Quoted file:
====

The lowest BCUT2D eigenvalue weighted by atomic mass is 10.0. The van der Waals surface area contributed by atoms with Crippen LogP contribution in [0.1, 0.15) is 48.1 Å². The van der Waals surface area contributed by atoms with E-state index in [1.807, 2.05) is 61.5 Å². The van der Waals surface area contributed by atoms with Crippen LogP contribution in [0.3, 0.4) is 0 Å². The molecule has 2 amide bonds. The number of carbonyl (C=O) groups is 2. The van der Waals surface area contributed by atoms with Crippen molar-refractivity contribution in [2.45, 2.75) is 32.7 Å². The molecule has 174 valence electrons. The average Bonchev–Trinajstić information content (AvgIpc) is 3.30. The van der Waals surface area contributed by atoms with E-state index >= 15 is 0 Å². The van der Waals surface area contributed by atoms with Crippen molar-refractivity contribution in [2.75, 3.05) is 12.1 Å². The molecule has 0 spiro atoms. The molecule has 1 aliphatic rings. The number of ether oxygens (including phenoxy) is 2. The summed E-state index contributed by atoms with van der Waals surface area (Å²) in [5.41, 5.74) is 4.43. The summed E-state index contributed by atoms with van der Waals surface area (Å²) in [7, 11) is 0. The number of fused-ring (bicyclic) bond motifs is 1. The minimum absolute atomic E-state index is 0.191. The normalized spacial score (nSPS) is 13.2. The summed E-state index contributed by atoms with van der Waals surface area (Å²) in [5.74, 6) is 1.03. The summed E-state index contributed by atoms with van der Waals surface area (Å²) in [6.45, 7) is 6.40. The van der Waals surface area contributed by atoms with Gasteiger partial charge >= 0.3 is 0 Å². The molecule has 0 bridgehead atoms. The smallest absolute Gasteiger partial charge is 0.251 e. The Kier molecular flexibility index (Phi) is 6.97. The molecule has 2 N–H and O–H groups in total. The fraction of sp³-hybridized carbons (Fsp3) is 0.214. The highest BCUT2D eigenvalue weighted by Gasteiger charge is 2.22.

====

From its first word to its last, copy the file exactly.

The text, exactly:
The lowest BCUT2D eigenvalue weighted by atomic mass is 10.0. The van der Waals surface area contributed by atoms with Crippen LogP contribution in [0.1, 0.15) is 48.1 Å². The van der Waals surface area contributed by atoms with E-state index in [1.807, 2.05) is 61.5 Å². The van der Waals surface area contributed by atoms with Crippen LogP contribution in [0.3, 0.4) is 0 Å². The molecule has 2 amide bonds. The number of carbonyl (C=O) groups is 2. The van der Waals surface area contributed by atoms with Crippen molar-refractivity contribution in [2.45, 2.75) is 32.7 Å². The molecule has 174 valence electrons. The average Bonchev–Trinajstić information content (AvgIpc) is 3.30. The van der Waals surface area contributed by atoms with E-state index >= 15 is 0 Å². The van der Waals surface area contributed by atoms with Crippen molar-refractivity contribution in [2.75, 3.05) is 12.1 Å². The molecule has 0 spiro atoms. The molecule has 1 aliphatic rings. The number of ether oxygens (including phenoxy) is 2. The summed E-state index contributed by atoms with van der Waals surface area (Å²) in [5.41, 5.74) is 4.43. The summed E-state index contributed by atoms with van der Waals surface area (Å²) in [7, 11) is 0. The number of fused-ring (bicyclic) bond motifs is 1. The minimum absolute atomic E-state index is 0.191. The normalized spacial score (nSPS) is 13.2. The summed E-state index contributed by atoms with van der Waals surface area (Å²) in [5.74, 6) is 1.03. The summed E-state index contributed by atoms with van der Waals surface area (Å²) in [6.45, 7) is 6.40. The van der Waals surface area contributed by atoms with Gasteiger partial charge >= 0.3 is 0 Å². The molecule has 0 bridgehead atoms. The smallest absolute Gasteiger partial charge is 0.251 e. The Kier molecular flexibility index (Phi) is 6.97. The molecule has 2 N–H and O–H groups in total. The fraction of sp³-hybridized carbons (Fsp3) is 0.214. The highest BCUT2D eigenvalue weighted by Gasteiger charge is 2.22.